Since gp3 volumes max at 16K IOPS, even though we use more volumes per node to reach the IOPS requirement, the total cost per volume is drastically lower. In fact, the gp3 volume is an order of magnitude cheaper.

This is driven mostly by the expensive IOPS of the io2 volume. This expense multiplies across the nodes and again across the cluster. The overall cost of io2 Block Express is nearly 6x more than an equivalent configuration for gp3. There is a slight amount of additional complexity in that there are more volumes per node, but all modern database engines (e.g. Oracle Automatic Storage Management) can handle this.

How to manually migrate io2 volumes to gp3

Fortunately, it is straightforward to modify the type of an EBS volume from io1/io2 to gp3. The most important pieces of information you need are:

  • Which volumes should be migrated?
  • What will be the provisioned IOPS?
  • What will be the provisioned throughput?

The IOPS and throughput requirements can be calculated based on historical usage data, the existing configuration of the io2 volume (for IOPS), and application requirements (for IOPS and throughput). By switching to gp3 for the same volume size and provisioned IOPS level for any EBS io2 volume provisioned with less than 16K IOPS, you will save approximately 60%.

To perform the actual migration, you can use either the AWS Management Console or the aws cli tool. However you perform the migration, remember that AWS performs these migrations live, without downtime and without needing to detach the volume. The modifications can take up to 24 hours, but typically complete in under 6 hours for 1TiB of data.

To use the management console, identify the EBS volume to be modified, click on the “Actions” menu, and click “Modify volume”.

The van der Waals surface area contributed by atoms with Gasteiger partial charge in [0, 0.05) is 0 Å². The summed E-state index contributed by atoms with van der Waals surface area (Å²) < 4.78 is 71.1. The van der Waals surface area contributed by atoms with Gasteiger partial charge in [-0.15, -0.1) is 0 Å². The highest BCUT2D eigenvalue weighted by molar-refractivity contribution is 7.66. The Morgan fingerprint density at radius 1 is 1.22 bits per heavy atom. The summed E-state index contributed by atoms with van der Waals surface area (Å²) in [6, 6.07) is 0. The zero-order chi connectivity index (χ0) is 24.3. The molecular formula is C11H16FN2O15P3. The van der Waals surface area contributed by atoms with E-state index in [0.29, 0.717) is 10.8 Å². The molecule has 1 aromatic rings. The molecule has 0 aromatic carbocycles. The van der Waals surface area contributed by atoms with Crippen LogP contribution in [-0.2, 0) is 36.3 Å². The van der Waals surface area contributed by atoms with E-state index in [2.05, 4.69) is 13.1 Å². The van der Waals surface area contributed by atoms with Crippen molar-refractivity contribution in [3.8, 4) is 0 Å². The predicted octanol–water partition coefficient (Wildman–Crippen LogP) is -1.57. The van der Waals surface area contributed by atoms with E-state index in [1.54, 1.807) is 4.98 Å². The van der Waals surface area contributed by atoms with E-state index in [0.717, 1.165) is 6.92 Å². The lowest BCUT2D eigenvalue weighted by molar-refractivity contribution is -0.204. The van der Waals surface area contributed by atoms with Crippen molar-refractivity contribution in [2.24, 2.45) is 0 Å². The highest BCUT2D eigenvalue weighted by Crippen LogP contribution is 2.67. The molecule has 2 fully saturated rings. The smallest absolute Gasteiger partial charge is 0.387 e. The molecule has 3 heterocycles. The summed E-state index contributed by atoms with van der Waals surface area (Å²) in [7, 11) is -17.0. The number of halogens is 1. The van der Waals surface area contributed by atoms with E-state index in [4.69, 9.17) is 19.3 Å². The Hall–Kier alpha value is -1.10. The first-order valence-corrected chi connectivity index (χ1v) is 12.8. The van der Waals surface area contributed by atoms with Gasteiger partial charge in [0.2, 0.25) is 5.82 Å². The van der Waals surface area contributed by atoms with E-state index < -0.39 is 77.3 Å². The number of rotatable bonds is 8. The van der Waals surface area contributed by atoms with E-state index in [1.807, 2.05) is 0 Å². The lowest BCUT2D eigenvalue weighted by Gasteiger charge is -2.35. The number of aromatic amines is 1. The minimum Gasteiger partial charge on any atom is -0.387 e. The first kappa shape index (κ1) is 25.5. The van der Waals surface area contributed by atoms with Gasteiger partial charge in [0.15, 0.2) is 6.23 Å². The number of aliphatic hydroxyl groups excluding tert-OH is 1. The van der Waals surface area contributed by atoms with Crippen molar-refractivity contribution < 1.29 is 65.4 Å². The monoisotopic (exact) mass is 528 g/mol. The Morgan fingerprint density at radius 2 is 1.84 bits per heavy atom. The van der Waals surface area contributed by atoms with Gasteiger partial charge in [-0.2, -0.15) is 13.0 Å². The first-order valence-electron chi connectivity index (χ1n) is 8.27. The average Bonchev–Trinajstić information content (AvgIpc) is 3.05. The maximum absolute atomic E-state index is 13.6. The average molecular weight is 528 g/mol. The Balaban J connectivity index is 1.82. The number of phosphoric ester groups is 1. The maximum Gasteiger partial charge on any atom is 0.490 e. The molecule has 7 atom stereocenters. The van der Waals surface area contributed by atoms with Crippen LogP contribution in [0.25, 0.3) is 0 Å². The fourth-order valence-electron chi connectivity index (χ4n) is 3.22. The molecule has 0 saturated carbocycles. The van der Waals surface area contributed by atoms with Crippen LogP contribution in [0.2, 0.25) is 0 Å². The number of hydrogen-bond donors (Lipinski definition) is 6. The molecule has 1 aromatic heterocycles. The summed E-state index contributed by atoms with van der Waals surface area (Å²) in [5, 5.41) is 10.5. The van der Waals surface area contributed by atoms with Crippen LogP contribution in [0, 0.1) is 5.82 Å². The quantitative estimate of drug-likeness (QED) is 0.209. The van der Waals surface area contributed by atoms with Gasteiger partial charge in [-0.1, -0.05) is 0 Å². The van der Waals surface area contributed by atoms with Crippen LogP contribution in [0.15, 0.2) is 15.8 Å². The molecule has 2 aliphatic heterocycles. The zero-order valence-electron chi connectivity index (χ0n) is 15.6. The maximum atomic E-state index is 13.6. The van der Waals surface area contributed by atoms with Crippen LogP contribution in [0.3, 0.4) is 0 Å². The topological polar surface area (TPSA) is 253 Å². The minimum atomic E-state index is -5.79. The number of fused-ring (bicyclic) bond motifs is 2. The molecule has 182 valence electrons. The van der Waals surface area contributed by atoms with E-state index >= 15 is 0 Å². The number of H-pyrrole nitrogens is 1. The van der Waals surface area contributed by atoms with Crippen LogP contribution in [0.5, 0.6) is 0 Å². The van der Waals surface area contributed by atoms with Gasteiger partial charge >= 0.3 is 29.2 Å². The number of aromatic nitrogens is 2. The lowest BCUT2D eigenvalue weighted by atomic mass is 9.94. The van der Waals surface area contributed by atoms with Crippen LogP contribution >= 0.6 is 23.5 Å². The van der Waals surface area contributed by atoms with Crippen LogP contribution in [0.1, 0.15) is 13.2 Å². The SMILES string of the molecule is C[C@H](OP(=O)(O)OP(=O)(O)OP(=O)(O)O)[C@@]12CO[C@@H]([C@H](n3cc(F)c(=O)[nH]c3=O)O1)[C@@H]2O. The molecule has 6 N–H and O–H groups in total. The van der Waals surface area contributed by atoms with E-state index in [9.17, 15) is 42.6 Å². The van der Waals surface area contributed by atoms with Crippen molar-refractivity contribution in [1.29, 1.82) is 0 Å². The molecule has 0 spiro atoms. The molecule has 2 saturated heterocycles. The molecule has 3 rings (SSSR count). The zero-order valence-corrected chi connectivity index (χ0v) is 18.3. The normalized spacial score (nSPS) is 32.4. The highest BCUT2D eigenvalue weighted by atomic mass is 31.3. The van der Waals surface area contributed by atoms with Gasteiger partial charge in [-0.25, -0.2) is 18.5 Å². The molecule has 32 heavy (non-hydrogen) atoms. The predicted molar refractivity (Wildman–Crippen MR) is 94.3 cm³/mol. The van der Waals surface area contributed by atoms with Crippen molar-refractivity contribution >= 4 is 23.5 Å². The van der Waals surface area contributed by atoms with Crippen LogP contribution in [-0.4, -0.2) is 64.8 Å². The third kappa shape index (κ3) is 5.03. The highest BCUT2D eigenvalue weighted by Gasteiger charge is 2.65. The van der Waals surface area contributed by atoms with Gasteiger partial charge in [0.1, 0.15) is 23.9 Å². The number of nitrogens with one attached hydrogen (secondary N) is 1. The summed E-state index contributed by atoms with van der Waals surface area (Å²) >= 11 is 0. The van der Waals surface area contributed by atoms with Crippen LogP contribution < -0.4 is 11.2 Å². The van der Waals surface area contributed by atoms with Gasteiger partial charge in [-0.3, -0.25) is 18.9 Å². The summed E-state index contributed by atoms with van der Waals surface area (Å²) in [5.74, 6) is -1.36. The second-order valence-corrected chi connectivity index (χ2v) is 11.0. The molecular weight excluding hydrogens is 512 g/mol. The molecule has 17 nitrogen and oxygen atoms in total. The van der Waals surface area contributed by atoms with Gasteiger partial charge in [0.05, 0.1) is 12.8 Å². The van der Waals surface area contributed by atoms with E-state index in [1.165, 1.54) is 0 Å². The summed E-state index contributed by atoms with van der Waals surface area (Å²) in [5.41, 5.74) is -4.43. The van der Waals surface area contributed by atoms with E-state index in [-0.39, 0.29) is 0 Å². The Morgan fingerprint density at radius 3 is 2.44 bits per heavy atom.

Next, change the volume type to “General Purpose SSD (gp3)” and set the IOPS and Throughput levels to values determined appropriately for the particular volume.

To make the modification via the command line tool, make sure that you have the appropriate AWS Access Key and Secret Key set, and then execute the following command:

aws ec2 modify-volume --volume-id <Volume ID> --volume-type gp3 --iops <IOPS> --throughput <Throughput>

Migrate io1/io2 volumes to gp3 easily and automatically with CloudFix

Even easier? Let CloudFix migrate the volumes for you. Using the io1/io2 to gp3 fixer in CloudFix, the process is fully automated. The inclusion criteria for eligible io1/io2 volumes are:

  • Select io1/io2 volumes that require 16K or less in provisioned IOPS because 16K is the maximum IOPS supported by gp3. Skip volumes with insufficient data to prove that 16K of provisioned IOPS or less is required.
  • Select volumes that cost more than $100.
  • Do not select non-elastic volumes. In practice, this means volumes launched before November 2016 because these volumes require some downtime.
  • Finally, do not select short-lived volumes that are only around for a week or two.

Fire up CloudFix and the fixer will identify eligible volumes for transitioning. Simply approve the change and Change Manager will take care of the rest. Time to sit back, enjoy your cost savings, and revel in the glory of the minivan.